In the tradition of Bob Hope and Johnny Carson, and later Billy Crystal, Steve Martin and Whoopi Goldberg, Oscar is going back to its comedic roots with Eddie Murphy as host.
The actor and comedian will host the 84th annual Academy Awards, producers Brett Ratner and Don Mischer said Tuesday _ and even they were surprised the reclusive star agreed to the gig.
The last comic to host the show alone was Jon Stewart in 2008. A singing, dancing Hugh Jackman took over in 2009, and in recent years, pairs of actors have helmed the show.
This is Murphy's first time hosting the Academy Awards. He said in a statement that he's "enormously honored" to join the ranks of the aforementioned Oscar hosts.
Ratner and Murphy worked together on their latest film, "Tower Heist," and the director casually floated the notion of hosting the Oscars by the star.
"And Eddie said, `Wow, that would be a brilliant idea for you and me to do the Oscars together,'" Ratner recalled.
"I was like, `Are you serious?'" Ratner said in an interview. He called Mischer, his co-producer, who immediately warned him not to get his hopes up.
"I said, `Not a chance,'" the veteran TV director and producer said. "Everybody wants Eddie Murphy. He's a comedic genius, he's a brilliant impersonator. He's just the kind of guy who would make any television show wonderful. So many times through the years I've tried to get Eddie Murphy to agree to come be on a show, and generally he kind of stays to himself and has not been interested in it."
Murphy made a rare TV appearance in April on the inaugural Comedy Awards, which Mischer produced, when the 50-year-old entertainer accepted the Comedy Icon award.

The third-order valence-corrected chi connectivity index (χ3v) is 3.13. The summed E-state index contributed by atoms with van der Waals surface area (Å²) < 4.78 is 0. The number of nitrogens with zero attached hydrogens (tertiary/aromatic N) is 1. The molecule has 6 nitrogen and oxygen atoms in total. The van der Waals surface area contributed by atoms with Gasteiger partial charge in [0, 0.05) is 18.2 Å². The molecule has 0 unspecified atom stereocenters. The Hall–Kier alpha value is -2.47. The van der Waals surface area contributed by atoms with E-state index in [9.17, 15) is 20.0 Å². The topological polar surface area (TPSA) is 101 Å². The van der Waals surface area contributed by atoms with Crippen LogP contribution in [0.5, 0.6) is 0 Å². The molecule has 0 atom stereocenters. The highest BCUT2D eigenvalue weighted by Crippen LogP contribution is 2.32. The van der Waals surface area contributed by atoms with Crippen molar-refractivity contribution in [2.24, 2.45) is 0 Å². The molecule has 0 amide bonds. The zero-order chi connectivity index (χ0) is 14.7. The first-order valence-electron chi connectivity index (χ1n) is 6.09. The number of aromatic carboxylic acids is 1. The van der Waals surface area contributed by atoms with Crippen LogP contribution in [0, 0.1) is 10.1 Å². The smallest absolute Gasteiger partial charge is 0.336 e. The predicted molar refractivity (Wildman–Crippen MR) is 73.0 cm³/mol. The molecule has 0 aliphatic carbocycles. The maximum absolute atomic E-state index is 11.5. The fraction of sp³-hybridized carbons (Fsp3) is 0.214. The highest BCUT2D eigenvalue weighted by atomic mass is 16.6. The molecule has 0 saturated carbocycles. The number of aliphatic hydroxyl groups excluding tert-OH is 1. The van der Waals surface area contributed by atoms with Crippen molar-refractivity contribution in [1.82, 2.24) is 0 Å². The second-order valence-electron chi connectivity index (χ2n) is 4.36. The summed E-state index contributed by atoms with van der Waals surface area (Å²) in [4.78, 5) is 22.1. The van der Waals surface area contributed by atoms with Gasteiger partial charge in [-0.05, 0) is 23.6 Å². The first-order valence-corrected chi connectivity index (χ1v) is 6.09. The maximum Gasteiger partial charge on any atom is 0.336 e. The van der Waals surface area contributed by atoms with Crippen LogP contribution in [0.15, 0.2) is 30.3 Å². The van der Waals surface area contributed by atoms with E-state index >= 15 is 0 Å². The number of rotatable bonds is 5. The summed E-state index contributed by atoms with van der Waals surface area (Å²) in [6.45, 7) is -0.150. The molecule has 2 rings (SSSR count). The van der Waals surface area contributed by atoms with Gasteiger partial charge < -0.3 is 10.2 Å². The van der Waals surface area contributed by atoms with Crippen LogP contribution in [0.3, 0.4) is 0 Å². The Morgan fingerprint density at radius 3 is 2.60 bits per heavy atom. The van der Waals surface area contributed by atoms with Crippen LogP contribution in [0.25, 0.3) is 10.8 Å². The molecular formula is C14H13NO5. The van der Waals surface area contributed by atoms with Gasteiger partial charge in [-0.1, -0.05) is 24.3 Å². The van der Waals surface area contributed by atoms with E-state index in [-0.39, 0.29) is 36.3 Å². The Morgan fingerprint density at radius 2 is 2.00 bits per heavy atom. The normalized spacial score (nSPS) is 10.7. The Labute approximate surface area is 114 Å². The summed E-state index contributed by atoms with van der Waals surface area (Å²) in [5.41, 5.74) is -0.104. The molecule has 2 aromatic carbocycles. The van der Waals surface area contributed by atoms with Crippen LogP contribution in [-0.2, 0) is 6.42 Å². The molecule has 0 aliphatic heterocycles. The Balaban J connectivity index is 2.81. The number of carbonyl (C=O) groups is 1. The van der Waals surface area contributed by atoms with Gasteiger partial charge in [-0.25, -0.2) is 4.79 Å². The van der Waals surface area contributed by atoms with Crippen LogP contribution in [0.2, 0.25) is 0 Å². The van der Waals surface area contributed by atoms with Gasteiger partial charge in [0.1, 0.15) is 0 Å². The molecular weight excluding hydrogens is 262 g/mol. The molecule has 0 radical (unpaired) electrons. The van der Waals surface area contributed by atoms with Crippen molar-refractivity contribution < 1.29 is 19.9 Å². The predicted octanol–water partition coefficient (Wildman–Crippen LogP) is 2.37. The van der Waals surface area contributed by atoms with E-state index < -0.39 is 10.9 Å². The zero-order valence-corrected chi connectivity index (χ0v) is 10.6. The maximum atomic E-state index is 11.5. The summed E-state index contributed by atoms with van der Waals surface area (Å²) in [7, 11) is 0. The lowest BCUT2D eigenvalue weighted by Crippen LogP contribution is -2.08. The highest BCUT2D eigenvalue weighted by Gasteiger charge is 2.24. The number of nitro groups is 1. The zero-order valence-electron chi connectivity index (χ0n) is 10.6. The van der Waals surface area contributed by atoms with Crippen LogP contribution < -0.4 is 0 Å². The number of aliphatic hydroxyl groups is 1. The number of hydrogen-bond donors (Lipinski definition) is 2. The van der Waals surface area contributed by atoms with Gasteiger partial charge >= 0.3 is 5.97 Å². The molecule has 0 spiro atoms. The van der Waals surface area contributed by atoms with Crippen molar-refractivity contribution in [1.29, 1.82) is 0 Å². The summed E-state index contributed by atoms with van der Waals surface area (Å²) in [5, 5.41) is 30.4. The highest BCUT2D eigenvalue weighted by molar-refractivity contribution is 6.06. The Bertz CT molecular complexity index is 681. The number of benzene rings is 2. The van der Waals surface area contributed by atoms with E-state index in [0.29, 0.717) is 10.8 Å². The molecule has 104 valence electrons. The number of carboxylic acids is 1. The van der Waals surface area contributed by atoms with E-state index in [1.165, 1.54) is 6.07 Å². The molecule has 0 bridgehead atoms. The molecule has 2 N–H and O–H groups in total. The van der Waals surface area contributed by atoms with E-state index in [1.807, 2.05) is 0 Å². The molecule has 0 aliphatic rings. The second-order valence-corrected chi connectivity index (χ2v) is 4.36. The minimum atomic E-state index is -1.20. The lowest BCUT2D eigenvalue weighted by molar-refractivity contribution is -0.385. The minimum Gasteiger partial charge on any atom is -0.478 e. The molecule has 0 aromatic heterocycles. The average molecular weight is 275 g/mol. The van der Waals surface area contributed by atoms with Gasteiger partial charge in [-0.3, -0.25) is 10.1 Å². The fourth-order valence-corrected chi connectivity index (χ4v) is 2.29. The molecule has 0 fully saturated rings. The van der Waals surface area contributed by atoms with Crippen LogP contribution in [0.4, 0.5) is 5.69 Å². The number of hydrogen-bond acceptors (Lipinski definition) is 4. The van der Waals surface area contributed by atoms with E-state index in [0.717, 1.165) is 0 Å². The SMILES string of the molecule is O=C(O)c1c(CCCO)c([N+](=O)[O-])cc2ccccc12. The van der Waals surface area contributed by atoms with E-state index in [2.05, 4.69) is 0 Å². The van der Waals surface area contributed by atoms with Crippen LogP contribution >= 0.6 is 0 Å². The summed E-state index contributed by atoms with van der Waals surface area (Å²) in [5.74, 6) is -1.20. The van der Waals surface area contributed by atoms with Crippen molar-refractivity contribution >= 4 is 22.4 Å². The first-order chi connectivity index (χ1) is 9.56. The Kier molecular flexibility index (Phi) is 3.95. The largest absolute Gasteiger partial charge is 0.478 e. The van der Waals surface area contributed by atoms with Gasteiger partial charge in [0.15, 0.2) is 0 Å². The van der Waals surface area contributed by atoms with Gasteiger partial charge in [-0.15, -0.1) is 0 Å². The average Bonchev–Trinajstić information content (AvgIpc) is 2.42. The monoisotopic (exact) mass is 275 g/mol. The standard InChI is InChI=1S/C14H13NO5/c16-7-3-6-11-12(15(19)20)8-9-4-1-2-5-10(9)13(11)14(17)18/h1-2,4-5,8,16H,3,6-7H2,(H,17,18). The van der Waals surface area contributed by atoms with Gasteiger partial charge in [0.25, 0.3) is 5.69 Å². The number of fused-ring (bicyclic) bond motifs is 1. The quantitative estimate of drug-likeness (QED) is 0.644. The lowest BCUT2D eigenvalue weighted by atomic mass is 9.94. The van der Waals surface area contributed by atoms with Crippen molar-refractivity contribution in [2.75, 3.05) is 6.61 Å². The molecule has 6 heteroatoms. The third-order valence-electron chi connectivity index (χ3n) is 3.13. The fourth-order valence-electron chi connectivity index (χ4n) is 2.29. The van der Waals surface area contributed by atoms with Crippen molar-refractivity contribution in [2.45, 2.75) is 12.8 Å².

By contrast, when Murphy was nominated for an Oscar for 2006's "Dreamgirls," he did very few interviews and reportedly left the ceremony as soon as his category was announced. (Alan Arkin won for "Little Miss Sunshine.")
"I think that Eddie probably gave this serious consideration because of the experience he did have with Brett (on "Tower Heist)," Mischer said. "When we did decide to ask him, I think Eddie felt secure with Brett."
Ratner called Murphy "one of the greatest and most influential live performers ever" and cited him as an inspiration for his filmmaking career.
"'Rush Hour' exists because of Eddie Murphy," Ratner said. "Chris Tucker was to 12-year-old kids when I was doing `Rush Hour' what Eddie Murphy was to me when I was 12. I have such love and idolize the guy."
Murphy's stint as Oscar host marks a return to the single-host format the show has employed most often over the past two decades. Pairs of actors hosted the two most recent Oscar shows: Anne Hathaway and James Franco helmed the 2011 telecast, and Steve Martin and Alec Baldwin hosted last year.
Mischer said having just one host will help streamline the show, which typically stretches over more than three hours.
He and Ratner were "trying to really keep the show moving briskly and keep pacing up," he said, "and you can really focus on that when you have one host. You don't have dialog with two hosts or more hosts."
The producers said Murphy will likely select a writing team and contribute his own jokes and material to the Oscar show, set for Feb. 26, 2012, at the Kodak Theatre.
Both "Eddie Murphy" and "Academy Awards" were trending topics on Twitter after the announcement was made, and Ratner posted his own tweet saying, "So excited to have Eddie Murphy for the (hash)oscars." But the producer said Murphy doesn't follow social media when it comes to his own projects, including the Oscar show.
"I don't want to cloud my thinking with other people's opinions," he said.
He and Mischer will get down to serious show planning in a few weeks, when Ratner finishes "Tower Heist" and Mischer clears the TV special he's doing for the 10th anniversary of 9/11. But the two producers are already fired up.
"Eddie Murphy is what makes it," Ratner said. "It's surprising even for us. We're sitting here surprised that it's actually happening, that's the exciting part. It's something we can really get excited about."